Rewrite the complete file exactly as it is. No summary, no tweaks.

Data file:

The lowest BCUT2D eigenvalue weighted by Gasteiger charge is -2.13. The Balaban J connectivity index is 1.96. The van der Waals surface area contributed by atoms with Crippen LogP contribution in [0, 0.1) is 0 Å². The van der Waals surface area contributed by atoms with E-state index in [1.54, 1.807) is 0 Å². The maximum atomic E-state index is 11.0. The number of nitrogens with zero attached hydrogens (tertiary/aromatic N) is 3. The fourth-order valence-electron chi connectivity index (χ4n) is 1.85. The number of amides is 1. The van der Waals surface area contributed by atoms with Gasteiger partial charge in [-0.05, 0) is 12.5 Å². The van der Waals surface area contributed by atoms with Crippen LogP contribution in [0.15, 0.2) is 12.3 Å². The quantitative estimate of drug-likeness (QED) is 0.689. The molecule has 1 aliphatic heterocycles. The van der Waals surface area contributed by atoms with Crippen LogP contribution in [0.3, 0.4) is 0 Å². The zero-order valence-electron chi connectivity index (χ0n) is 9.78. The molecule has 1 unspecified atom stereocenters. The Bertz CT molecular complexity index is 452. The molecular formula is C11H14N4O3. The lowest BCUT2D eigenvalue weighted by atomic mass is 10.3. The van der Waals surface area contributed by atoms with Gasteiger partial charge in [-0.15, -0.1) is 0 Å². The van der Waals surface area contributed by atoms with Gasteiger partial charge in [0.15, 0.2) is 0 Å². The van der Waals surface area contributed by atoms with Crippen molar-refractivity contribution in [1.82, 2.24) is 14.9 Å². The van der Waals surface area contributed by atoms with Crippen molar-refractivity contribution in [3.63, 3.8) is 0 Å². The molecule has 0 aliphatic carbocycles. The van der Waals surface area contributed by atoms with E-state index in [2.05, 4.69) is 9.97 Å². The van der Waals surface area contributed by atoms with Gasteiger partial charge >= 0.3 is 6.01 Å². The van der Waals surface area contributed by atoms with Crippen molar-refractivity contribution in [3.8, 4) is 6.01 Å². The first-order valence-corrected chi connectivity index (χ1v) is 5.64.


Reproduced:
The lowest BCUT2D eigenvalue weighted by Gasteiger charge is -2.13. The Balaban J connectivity index is 1.96. The van der Waals surface area contributed by atoms with Crippen LogP contribution in [0, 0.1) is 0 Å². The van der Waals surface area contributed by atoms with E-state index in [1.54, 1.807) is 0 Å². The maximum atomic E-state index is 11.0. The number of nitrogens with zero attached hydrogens (tertiary/aromatic N) is 3. The fourth-order valence-electron chi connectivity index (χ4n) is 1.85. The number of amides is 1. The van der Waals surface area contributed by atoms with Gasteiger partial charge in [-0.05, 0) is 12.5 Å². The van der Waals surface area contributed by atoms with Crippen LogP contribution in [0.15, 0.2) is 12.3 Å². The quantitative estimate of drug-likeness (QED) is 0.689. The molecule has 1 aliphatic heterocycles. The van der Waals surface area contributed by atoms with Crippen LogP contribution in [0.3, 0.4) is 0 Å². The zero-order valence-electron chi connectivity index (χ0n) is 9.78. The molecule has 1 unspecified atom stereocenters. The Bertz CT molecular complexity index is 452. The molecular formula is C11H14N4O3. The lowest BCUT2D eigenvalue weighted by atomic mass is 10.3. The van der Waals surface area contributed by atoms with Gasteiger partial charge in [-0.15, -0.1) is 0 Å². The van der Waals surface area contributed by atoms with Gasteiger partial charge in [0.15, 0.2) is 0 Å². The van der Waals surface area contributed by atoms with Crippen molar-refractivity contribution in [1.82, 2.24) is 14.9 Å². The van der Waals surface area contributed by atoms with Crippen molar-refractivity contribution in [3.63, 3.8) is 0 Å². The molecule has 0 aliphatic carbocycles. The van der Waals surface area contributed by atoms with E-state index in [2.05, 4.69) is 9.97 Å². The van der Waals surface area contributed by atoms with Gasteiger partial charge >= 0.3 is 6.01 Å². The van der Waals surface area contributed by atoms with Crippen molar-refractivity contribution in [3.8, 4) is 6.01 Å². The first-order valence-corrected chi connectivity index (χ1v) is 5.64.